Harlequin Temptation, $4.50, ISBN 0-373-69228-5
Contemporary Romance, 2005
Leslie Kelly’s aptly titled Her Last Temptation is the last Harlequin Temptation you will ever read, not counting those Best of reissues that Harlequin intends to release in the future. Don’t worry that the world would now be a darker place without our usual barmy sex-mad virginal-neurotic librarians, Daddy’s Girls, and secret soccer moms bent on having sex to assert their new found independence – or something – because the demise of the Harlequin Temptation line is more cosmetic than tragic. Starting from July, Harlequin Blaze will become bigger and more packed with barmy sex-mad virginal-neurotic librarians, Daddy’s Girls, and secret soccer moms faster than you can say “Sex sells in the Bible Belt!”
Cat Sheehan is one of the four people whose lives are tangled up with the bar called Temptation. Now that the bar is in its final days due to its impending demolition (apparently the town council folks feel that a new highway is more important than a supposedly historic watering hole – go figure), Cat is looking forward to the future with maybe some trepidation. Because she was once a free-spirited woman who have had lovers in the past, she feels that it is now time to become a typical romance heroine. She will go back to school, maybe, but most importantly, she will become a very good girl and give up bad boys. And just as she is making her resolution, in walks a long-haired handsome rocker dude Dylan Spencer, who is back in town and into her life. You know, I’m pretty sure that I have seen this long-haired rocker dude who plays in small town circuits on the recent American Idol season. Dylan has some secrets, the most important being that he had been infatuated with Cat since high school when he was a geeky kid.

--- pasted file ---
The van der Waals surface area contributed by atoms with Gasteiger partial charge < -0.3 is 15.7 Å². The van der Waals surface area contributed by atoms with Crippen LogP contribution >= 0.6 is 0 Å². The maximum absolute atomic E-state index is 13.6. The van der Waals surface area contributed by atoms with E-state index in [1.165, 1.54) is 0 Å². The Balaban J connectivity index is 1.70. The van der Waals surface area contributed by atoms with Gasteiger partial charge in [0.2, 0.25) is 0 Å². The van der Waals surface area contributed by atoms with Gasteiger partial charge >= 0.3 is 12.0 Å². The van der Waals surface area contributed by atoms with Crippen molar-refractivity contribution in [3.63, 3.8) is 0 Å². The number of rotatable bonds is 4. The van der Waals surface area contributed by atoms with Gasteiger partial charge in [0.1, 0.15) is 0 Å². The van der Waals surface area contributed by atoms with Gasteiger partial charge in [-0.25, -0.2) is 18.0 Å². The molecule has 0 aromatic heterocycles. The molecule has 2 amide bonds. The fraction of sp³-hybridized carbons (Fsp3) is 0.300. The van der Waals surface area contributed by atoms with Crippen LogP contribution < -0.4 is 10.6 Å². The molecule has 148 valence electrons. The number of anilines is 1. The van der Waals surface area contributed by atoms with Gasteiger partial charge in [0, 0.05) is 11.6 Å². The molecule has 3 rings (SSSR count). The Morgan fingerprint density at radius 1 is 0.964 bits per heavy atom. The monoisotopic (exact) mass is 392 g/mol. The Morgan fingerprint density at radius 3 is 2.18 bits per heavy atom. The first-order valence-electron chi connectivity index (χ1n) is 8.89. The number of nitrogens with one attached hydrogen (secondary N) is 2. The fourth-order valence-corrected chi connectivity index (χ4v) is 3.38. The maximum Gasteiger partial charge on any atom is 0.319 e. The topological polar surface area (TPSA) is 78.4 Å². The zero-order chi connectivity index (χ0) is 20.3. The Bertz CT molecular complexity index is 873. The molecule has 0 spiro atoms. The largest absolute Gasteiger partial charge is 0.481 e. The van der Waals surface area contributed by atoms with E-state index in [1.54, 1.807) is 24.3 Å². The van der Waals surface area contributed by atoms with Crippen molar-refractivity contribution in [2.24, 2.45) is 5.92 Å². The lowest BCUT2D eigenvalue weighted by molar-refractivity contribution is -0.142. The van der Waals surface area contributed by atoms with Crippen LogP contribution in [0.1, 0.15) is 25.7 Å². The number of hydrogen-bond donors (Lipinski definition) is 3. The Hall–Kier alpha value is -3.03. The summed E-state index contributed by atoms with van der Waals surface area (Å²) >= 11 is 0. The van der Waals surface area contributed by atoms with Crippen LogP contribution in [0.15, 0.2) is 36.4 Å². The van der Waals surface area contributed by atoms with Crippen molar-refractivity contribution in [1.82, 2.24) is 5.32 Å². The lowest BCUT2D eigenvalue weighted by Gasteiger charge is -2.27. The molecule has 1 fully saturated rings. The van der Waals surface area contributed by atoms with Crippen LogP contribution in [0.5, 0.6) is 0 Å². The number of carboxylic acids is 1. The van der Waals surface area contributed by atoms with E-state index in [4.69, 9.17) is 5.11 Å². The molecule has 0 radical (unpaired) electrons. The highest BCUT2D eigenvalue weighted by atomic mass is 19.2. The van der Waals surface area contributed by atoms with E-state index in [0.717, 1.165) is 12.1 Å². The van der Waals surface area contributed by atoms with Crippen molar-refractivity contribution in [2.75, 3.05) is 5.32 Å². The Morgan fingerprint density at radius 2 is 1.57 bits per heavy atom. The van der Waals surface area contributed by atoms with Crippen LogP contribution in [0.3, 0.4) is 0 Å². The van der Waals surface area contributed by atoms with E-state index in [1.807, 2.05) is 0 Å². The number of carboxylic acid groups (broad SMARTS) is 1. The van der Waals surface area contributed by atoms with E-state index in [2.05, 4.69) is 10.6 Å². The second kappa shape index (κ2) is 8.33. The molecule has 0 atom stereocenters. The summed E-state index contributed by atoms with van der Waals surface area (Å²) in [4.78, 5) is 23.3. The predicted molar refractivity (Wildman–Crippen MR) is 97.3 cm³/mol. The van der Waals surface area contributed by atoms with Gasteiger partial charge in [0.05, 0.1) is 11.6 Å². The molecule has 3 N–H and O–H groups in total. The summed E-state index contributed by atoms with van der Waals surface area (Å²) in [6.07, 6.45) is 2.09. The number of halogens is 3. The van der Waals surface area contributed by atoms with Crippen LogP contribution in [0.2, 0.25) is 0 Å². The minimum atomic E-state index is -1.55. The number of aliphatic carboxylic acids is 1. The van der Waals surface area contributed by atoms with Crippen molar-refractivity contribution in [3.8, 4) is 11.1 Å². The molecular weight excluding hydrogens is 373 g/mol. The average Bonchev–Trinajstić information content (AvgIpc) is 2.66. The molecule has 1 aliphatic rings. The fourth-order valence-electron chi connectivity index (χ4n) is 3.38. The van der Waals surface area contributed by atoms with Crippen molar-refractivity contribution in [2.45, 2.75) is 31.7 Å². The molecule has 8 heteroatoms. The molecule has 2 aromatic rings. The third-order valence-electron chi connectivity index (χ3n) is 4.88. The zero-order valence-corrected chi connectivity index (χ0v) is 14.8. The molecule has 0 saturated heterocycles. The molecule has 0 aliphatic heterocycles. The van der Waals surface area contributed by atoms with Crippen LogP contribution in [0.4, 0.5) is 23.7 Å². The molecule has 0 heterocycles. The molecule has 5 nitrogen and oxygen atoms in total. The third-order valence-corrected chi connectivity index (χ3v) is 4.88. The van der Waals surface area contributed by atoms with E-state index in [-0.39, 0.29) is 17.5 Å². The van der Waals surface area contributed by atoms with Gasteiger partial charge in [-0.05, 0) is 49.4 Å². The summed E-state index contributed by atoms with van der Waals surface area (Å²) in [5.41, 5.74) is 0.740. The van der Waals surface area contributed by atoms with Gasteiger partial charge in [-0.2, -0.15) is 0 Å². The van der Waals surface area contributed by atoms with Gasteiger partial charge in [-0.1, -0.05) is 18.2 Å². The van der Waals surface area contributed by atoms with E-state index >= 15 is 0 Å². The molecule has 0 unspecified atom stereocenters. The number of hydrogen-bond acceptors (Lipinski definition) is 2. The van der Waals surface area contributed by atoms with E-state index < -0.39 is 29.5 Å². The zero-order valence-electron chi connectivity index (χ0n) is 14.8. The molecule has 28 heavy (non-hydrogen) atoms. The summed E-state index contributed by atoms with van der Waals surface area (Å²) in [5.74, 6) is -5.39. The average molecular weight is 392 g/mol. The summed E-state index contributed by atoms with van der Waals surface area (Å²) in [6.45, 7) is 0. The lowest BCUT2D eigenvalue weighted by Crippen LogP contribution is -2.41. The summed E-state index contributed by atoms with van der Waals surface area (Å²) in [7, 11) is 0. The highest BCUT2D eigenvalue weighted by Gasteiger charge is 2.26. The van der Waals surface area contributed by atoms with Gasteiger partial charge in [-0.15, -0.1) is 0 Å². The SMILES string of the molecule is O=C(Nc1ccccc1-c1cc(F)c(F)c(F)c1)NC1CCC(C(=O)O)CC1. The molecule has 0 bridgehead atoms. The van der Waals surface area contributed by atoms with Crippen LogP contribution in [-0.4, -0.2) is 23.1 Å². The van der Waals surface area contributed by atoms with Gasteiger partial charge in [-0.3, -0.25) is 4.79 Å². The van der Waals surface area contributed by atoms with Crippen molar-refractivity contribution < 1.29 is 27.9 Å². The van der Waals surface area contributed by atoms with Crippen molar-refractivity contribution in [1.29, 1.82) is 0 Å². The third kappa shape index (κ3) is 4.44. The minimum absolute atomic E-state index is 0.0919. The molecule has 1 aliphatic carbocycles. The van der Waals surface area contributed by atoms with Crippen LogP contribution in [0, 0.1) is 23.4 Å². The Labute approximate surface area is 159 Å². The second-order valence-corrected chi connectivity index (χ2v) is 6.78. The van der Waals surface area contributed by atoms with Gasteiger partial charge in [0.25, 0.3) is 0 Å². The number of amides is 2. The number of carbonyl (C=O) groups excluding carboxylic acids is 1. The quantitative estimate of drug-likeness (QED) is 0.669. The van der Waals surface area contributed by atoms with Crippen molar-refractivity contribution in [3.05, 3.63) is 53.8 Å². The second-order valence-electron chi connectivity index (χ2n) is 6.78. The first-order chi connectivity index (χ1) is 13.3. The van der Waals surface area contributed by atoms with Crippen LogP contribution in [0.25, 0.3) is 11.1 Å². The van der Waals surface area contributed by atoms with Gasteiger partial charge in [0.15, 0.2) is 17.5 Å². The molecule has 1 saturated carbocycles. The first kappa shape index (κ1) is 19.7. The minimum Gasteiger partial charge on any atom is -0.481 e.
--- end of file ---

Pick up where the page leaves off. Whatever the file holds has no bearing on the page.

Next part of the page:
This story should be sexy but there is really no good reason why those two characters don’t hit the sack and generate enough electricity to kick start a new power plant in Kendall, Texas. So Ms Kelly tries to put in various reasons for supposedly good foreplay interruptus, among them Dylan’s inability to tell Cat that he has been interested in her for a long time now, which leads Cat to assume that he is singing with his heart on his sleeves in his songs to another woman. Also, Cat has this fear of people abandoning her, Dylan has several reasons to keep his secrets, and on and on. After a while, the obstacles forcing these two people from performing bedroom acrobatics begin to feel increasingly more contrived as the story progresses. Add in the fact that Dylan starts playing silly games with unnecessary lies and Cat deciding that she needs a fling – don’t groan, you must know she would come to that decision, surely – and this book ends up being a pretty dull story of much ado about nothing, just two silly people doing tiresomely silly things in order to prolong the story. Cat may insists that she’s not the usual simpering ignorant virgin determined to have sex or die in a typical “sexy” category romance, but while she may have a more upfront and realistic attitude about sex compared to the other twenty-something contemporary heroines, her actions in this book aren’t too different from those ninnies.
Maybe it is appropriate in a macabre manner that a generally mediocre line ends with a book that epitomizes what the line could have been and what the line generally ended up being.
This book also comes with seven pages of autographs from some of the authors of this genre. They’re good for a laugh, especially when one of them gets carried away and starts thanking Harlequin for allowing her to write about “strong, sexy role models” to show female readers “the way”. Darling, oh please!